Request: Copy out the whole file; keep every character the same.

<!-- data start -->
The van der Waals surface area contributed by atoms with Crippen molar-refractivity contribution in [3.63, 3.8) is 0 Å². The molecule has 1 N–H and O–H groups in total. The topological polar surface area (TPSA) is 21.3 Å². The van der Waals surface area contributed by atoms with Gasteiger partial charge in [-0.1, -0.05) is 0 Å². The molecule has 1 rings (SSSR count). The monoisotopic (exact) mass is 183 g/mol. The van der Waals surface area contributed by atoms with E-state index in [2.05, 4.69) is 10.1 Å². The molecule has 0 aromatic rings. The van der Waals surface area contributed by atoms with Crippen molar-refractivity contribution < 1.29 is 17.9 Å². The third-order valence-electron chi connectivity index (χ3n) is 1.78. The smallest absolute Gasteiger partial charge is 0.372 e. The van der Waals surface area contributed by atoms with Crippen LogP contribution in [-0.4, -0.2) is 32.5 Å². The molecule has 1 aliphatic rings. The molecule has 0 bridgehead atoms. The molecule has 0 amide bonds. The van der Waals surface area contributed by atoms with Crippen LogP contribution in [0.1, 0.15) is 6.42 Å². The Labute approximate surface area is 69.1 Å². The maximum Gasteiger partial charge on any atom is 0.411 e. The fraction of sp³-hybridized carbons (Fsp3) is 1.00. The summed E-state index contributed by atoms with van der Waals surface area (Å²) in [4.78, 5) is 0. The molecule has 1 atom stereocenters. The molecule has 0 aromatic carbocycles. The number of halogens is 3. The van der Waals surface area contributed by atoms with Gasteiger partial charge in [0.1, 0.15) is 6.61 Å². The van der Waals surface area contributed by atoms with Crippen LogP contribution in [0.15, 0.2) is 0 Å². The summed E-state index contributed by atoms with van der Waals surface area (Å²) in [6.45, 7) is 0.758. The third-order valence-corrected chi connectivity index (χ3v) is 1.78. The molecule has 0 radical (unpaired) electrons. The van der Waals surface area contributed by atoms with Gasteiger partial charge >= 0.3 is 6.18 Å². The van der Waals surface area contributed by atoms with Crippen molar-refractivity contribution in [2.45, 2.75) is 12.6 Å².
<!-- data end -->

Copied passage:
The van der Waals surface area contributed by atoms with Crippen molar-refractivity contribution in [3.63, 3.8) is 0 Å². The molecule has 1 N–H and O–H groups in total. The topological polar surface area (TPSA) is 21.3 Å². The van der Waals surface area contributed by atoms with Gasteiger partial charge in [-0.1, -0.05) is 0 Å². The molecule has 1 rings (SSSR count). The monoisotopic (exact) mass is 183 g/mol. The van der Waals surface area contributed by atoms with E-state index in [2.05, 4.69) is 10.1 Å². The molecule has 0 aromatic rings. The van der Waals surface area contributed by atoms with Crippen molar-refractivity contribution < 1.29 is 17.9 Å². The third-order valence-electron chi connectivity index (χ3n) is 1.78. The smallest absolute Gasteiger partial charge is 0.372 e. The van der Waals surface area contributed by atoms with Crippen LogP contribution in [-0.4, -0.2) is 32.5 Å². The molecule has 1 aliphatic rings. The molecule has 0 bridgehead atoms. The molecule has 0 amide bonds. The van der Waals surface area contributed by atoms with Crippen LogP contribution in [0.1, 0.15) is 6.42 Å². The Labute approximate surface area is 69.1 Å². The maximum Gasteiger partial charge on any atom is 0.411 e. The fraction of sp³-hybridized carbons (Fsp3) is 1.00. The summed E-state index contributed by atoms with van der Waals surface area (Å²) in [4.78, 5) is 0. The molecule has 1 atom stereocenters. The molecule has 0 aromatic carbocycles. The number of halogens is 3. The van der Waals surface area contributed by atoms with Gasteiger partial charge in [0.1, 0.15) is 6.61 Å². The van der Waals surface area contributed by atoms with Crippen LogP contribution in [0.15, 0.2) is 0 Å². The summed E-state index contributed by atoms with van der Waals surface area (Å²) in [6.45, 7) is 0.758. The third-order valence-corrected chi connectivity index (χ3v) is 1.78. The molecule has 0 radical (unpaired) electrons. The van der Waals surface area contributed by atoms with Gasteiger partial charge >= 0.3 is 6.18 Å². The van der Waals surface area contributed by atoms with Crippen molar-refractivity contribution in [2.45, 2.75) is 12.6 Å².